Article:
Exploring Mount Davis & Lung Fu Shan

If you're making use of the cool weather to get out exploring, here are four interesting sites to visit. I saw them just before Christmas, on an outing with regular Gwulo contributor Thomas, and local historian Mr Chan.

The first site we visited was the ...

'Position finding cell' on Lung Fu Shan

Lung Fu Shan is a small hill above Hong Kong University, and below the Pinewood Battery. On its northern slope, with an excellent view over the harbour, are four military buildings, connected by a stone staircase. Here's a look inside one of those buildings:

PF Cell at Lung Fu Shan

And a view up the staircase:

PF Cell at Lung Fu Shan

The soldiers stationed here were part of the coastal artillery's fire control, responsible for identifying targets and directing the nearby batteries' fire. (There were five batteries near here around the time this site was in use: Pinewood, Victoria, Belcher's, Elliot, and Fly Point.)

Click here for more photos and information about the 'Position finding cell' on Lung Fu Shan.

After a stop for a cup of tea, we walked across Pok Fu lam Road and up Mount Davis, where we found an ...

Abandoned cemetery on slopes of Mount Davis

Our guide for the day, Mr Chan, is a remarkable man. He's over 70 years old, but you wouldn't guess it from the way he attacks the hillside. He's a firm believer in "the shortest path between two points is a straight line", even when that line takes you straight into this:


At this point, Mr Chan reached into his backpack, and pulled out a pair of secateurs and a collapsible saw! He told us to stay put, then set off to make / find a path for us. (If you look carefully in the middle of the photo, you can just make out his yellow shirt in the distance.)

The good thing about that style of hiking is you never know what you'll find in the undergrowth. In this case it was an abandoned cemetery, that had closed in 1906.

Here's one of the many simple grave stones we saw as we climbed up the hill:


Click here for more photos and information about the abandoned cemetery on slopes of Mount Davis.

After hacking through the undergrowth we eventually reached what we were actually aiming for, a ...

Pillbox facing Pok Fu Lam Road


It overlooks the gap where Pokfulam Road passes between Mount Davis and the slopes below High West.

It wasn't involved in any of the fighting in 1941, but we believe it was modified by the Japanese during their occupation of Hong Kong. They cut a hole through the reinforced concrete floor and dug a tunnel to provide an alternative entrance / exit:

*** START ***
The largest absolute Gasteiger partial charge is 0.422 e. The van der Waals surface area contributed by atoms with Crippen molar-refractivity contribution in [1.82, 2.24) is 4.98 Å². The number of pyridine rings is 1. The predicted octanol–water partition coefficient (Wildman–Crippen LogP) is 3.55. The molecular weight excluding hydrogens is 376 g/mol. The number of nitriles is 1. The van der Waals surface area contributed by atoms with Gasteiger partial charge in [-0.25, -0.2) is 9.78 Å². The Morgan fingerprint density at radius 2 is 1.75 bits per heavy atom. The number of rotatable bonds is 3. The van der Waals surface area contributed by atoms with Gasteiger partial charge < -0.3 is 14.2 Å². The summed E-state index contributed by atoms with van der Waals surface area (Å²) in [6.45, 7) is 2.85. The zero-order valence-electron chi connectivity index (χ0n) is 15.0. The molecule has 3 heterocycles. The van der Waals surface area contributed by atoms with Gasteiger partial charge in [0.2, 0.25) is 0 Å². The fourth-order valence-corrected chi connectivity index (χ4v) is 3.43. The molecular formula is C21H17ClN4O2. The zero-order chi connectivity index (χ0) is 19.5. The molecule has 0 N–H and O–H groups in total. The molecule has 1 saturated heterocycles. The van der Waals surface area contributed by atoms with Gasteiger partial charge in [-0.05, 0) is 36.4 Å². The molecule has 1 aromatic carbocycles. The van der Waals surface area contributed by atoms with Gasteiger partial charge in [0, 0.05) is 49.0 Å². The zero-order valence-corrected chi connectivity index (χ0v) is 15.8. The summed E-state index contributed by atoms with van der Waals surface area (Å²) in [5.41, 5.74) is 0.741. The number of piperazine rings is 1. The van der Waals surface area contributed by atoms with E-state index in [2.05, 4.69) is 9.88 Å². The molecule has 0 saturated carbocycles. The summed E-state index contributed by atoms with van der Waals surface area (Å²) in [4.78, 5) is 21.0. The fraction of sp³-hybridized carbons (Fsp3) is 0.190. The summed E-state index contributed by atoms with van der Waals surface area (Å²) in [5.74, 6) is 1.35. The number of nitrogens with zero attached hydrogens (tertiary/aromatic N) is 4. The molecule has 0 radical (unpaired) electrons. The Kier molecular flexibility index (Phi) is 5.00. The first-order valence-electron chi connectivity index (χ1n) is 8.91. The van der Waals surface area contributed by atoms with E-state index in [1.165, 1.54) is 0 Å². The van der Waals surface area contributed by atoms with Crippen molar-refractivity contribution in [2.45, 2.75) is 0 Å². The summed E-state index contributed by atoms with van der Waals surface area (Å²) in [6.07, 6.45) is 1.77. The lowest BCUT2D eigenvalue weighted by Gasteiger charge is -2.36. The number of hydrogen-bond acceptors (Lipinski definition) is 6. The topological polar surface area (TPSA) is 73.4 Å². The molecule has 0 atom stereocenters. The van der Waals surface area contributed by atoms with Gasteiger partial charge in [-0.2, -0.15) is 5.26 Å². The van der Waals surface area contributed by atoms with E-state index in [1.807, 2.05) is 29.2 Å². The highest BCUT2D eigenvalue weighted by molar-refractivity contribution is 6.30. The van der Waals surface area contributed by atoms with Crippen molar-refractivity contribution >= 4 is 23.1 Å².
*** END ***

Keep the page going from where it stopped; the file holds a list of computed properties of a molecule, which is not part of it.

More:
Hole in the floor

And also built platforms for their guns:

Photo of Pillbox in Chiu Yuen Cemetery

For any lizard fans reading, it's also home to a large family of geckos and their eggs:


Click here for more photos and information about the pillbox facing Pok Fu Lam Road.

From the pillbox we walked up an old military path to the top of Mount Davis, then followed the road back down to Victoria Road. On the way we saw the...

Kuo Min Tang soldiers' village on slopes of Mount Davis

I didn't know that's what we were looking at, as all I saw were several sets of steps like these, leading up from the road:


Mr Chan explained this area was used to house Kuo Min Tang soldiers who escaped to Hong Kong after the end of the civil war in China. The steps led up to the temporary buildings where they lived. The soldiers only lived here for a short time before they were relocated to Rennie's Mill.

Click here for more photos and information about the Kuo Min Tang soldiers' village on slopes of Mount Davis.

It was an interesting day's outing - all the sites are near where I live and close to paths I've often walked along, and yet this was the first time I've seen them. It just shows there's plenty more old stuff out there waiting to be discovered.

A couple of extra notes:

And of course if you're out exploring and find anything interesting, please let us know!

Regards, David


Hi there,

If you do not want to go through the overgrown mess and if you do not mind working a bit longer, you might like to go up and Mount Davis Path on the western side, take the branch towards the southern side, then go down the concrete path (the way we went up).  It would take more or less the same time to do it, but you don't have to untangle yourself from the vines or thick bushes every few steps.

Best Regards,